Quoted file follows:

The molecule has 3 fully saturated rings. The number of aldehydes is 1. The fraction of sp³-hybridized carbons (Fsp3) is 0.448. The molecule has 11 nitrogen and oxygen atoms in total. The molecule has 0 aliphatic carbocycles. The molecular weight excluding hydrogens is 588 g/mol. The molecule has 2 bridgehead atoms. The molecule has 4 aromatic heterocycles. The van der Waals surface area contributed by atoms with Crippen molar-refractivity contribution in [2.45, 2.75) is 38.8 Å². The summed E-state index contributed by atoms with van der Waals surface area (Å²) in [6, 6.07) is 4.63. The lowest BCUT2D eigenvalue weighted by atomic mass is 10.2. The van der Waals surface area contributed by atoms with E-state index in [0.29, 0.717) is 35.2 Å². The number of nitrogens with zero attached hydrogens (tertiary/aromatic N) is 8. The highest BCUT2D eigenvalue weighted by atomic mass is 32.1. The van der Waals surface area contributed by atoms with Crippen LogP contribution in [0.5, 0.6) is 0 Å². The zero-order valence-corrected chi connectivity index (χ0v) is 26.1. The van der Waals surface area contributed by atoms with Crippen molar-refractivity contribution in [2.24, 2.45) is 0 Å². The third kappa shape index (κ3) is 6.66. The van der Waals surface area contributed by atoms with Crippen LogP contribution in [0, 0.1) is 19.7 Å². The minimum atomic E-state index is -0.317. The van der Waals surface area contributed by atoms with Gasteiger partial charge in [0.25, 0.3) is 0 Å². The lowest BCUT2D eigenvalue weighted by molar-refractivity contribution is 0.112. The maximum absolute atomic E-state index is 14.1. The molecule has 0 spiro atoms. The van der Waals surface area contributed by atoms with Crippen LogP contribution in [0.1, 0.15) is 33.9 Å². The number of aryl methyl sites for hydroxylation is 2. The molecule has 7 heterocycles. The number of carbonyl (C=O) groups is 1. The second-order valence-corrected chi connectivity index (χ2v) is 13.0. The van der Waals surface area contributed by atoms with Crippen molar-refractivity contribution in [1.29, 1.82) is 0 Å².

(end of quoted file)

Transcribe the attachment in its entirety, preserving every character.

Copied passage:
The molecule has 3 fully saturated rings. The number of aldehydes is 1. The fraction of sp³-hybridized carbons (Fsp3) is 0.448. The molecule has 11 nitrogen and oxygen atoms in total. The molecule has 0 aliphatic carbocycles. The molecular weight excluding hydrogens is 588 g/mol. The molecule has 2 bridgehead atoms. The molecule has 4 aromatic heterocycles. The van der Waals surface area contributed by atoms with Crippen molar-refractivity contribution in [2.45, 2.75) is 38.8 Å². The summed E-state index contributed by atoms with van der Waals surface area (Å²) in [6, 6.07) is 4.63. The lowest BCUT2D eigenvalue weighted by atomic mass is 10.2. The van der Waals surface area contributed by atoms with E-state index in [0.29, 0.717) is 35.2 Å². The number of nitrogens with zero attached hydrogens (tertiary/aromatic N) is 8. The highest BCUT2D eigenvalue weighted by atomic mass is 32.1. The van der Waals surface area contributed by atoms with Crippen LogP contribution in [0.5, 0.6) is 0 Å². The zero-order valence-corrected chi connectivity index (χ0v) is 26.1. The van der Waals surface area contributed by atoms with Crippen molar-refractivity contribution in [2.24, 2.45) is 0 Å². The third kappa shape index (κ3) is 6.66. The van der Waals surface area contributed by atoms with Crippen LogP contribution in [0, 0.1) is 19.7 Å². The minimum atomic E-state index is -0.317. The van der Waals surface area contributed by atoms with Gasteiger partial charge in [0.25, 0.3) is 0 Å². The lowest BCUT2D eigenvalue weighted by molar-refractivity contribution is 0.112. The maximum absolute atomic E-state index is 14.1. The molecule has 0 spiro atoms. The van der Waals surface area contributed by atoms with Crippen LogP contribution in [0.1, 0.15) is 33.9 Å². The number of aryl methyl sites for hydroxylation is 2. The molecule has 7 heterocycles. The number of carbonyl (C=O) groups is 1. The second-order valence-corrected chi connectivity index (χ2v) is 13.0. The van der Waals surface area contributed by atoms with Crippen molar-refractivity contribution in [1.29, 1.82) is 0 Å².